What a long, strange trip it's been for George Mason basketball this season.
The story of the 2012-13 season for the Patriots so far this season has been consistency, or rather, a lack thereof. Never before have I seen a team with such a split personality.
On the one hand, you have the good George Mason team.
This team gives one of the best teams in the country everything it can handle. This team scratches and claws their way back to a victory in a hostile environment. This team blows out lesser opponents without thinking twice about it.
On the other hand, there's the bad George Mason team.
The scary part is that this Jekyll and Hyde effect is starting to take place within the same game recently.
So the million-dollar question surrounding Mason basketball becomes, what's the problem?
I, along with many Mason fans, worried about what the loss of Ryan Pearson and Mike Morrison would mean for this team. It wasn't so much the loss of points that worried me—I had rationalized how their production would be made up—but rather the loss of the leadership that these two provided the team with last season.
Every great Mason team has that leader you can point to. The one who is vocal on and off the court, who wills their team to victory when the chips are down and who gives their team that killer instinct when they have an opponent on the ropes.
I'm talking about guys like Lamar Butler, Cam Long and of course Pearson and Morrison. These were the guys who made sure that Mason came out ready to play every day, no matter who the opponent was.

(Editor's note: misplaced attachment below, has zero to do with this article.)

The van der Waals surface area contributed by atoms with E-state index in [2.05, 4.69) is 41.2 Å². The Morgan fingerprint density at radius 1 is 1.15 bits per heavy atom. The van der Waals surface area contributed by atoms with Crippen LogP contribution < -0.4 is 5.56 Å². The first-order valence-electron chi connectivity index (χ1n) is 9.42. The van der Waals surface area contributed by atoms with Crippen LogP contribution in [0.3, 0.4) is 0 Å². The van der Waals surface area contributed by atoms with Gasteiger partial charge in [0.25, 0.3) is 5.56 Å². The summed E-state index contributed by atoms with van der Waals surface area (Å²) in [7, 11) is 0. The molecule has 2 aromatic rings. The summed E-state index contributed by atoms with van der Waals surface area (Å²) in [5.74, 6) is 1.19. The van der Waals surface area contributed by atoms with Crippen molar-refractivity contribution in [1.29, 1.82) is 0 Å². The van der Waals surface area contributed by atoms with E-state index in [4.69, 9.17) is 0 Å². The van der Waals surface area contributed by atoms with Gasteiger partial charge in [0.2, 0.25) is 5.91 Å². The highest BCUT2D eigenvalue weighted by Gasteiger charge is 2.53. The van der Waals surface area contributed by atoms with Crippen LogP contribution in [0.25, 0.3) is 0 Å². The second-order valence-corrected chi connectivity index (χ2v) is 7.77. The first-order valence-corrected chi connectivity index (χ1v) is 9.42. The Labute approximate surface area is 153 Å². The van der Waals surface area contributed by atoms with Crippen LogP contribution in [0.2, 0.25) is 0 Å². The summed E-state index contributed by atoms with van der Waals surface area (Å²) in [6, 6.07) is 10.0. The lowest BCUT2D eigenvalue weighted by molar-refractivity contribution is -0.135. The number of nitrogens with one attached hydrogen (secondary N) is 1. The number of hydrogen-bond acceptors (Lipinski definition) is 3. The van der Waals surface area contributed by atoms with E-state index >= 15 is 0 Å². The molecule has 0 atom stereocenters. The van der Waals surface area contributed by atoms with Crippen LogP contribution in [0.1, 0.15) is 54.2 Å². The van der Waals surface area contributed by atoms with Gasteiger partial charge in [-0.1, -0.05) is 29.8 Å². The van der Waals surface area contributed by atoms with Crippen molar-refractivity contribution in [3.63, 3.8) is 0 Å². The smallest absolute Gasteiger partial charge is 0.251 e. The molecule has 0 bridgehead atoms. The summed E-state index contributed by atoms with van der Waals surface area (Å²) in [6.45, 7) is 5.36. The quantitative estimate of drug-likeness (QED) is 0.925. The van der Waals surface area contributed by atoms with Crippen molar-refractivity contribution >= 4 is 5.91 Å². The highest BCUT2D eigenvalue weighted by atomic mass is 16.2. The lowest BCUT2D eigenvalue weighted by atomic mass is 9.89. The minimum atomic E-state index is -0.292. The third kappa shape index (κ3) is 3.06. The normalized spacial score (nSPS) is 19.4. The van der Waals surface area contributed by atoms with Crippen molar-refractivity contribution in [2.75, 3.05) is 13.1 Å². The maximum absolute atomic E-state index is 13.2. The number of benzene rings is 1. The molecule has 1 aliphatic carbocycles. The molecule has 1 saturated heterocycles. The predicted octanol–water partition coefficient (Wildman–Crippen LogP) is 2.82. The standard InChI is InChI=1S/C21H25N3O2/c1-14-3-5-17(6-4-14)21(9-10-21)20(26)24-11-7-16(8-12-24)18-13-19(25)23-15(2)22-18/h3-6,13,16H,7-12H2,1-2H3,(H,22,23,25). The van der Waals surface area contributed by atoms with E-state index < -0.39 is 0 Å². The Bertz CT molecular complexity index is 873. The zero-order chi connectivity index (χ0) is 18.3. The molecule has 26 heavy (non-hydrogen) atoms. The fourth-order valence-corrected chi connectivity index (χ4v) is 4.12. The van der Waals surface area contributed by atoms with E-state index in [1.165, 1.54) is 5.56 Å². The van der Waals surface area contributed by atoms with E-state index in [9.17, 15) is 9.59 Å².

And sure, some of this seeming lack of motivation at times can fall on head coach Paul Hewitt as well. It's his job to make sure his team is fully prepared to play, no matter the situation.
But when you watch Mason games, do you see that definitive leader on the court, who not only takes charge of a game hanging in the balance, but makes sure his team is ready to do so as well?
Now don't get me wrong, I'm not trying to crucify our players for this. Being that type of leader can be difficult, and the reasonable fan understands that Mason is still in the early stages of this two-year odyssey with virtually the same bunch.
Really, the frustration that fans have had with Mason is that the talent is clearly there. It's not like they are a team who is just overmatched night in and night out by their opponents; that would make struggles almost understandable.
But instead, Mason has freshman Patrick Holloway, who is becoming a star before our very eyes. They have Jonathan Arledge and Corey Edwards, who have made amazing strides over the course of the first half of the season. They have Sherrod Wright, who will have a legitimate case by season's end to be CAA Player of the Year.
And yet, despite all of these players with fantastic upsides, here they sit at 9-7 overall and 2-2 in conference play, and you can point directly to effort as the culprit.
Now, can Mason turn this around? Of course they can. As I said before, clearly the talent level and ability to perform is there.
Do I expect this year's version of Mason basketball to match that feat? No. You have to be some sort of crazy to ever expect a stretch of domination like that.
But do I think that this team can go on a similar run? Absolutely.
Look, I'm a diehard fan and as frustrated as any other supporter of Mason basketball, but we all need to take a step back for a moment and realize that there is still a ton of basketball yet to be played.
The narrative of this season has not yet been completed. Whether or not this story has a happy ending, though, will rely solely on how much Mason's players want it to.
For George Mason basketball opinions, news, and updates, follow Joe Campione on Twitter @jcamp459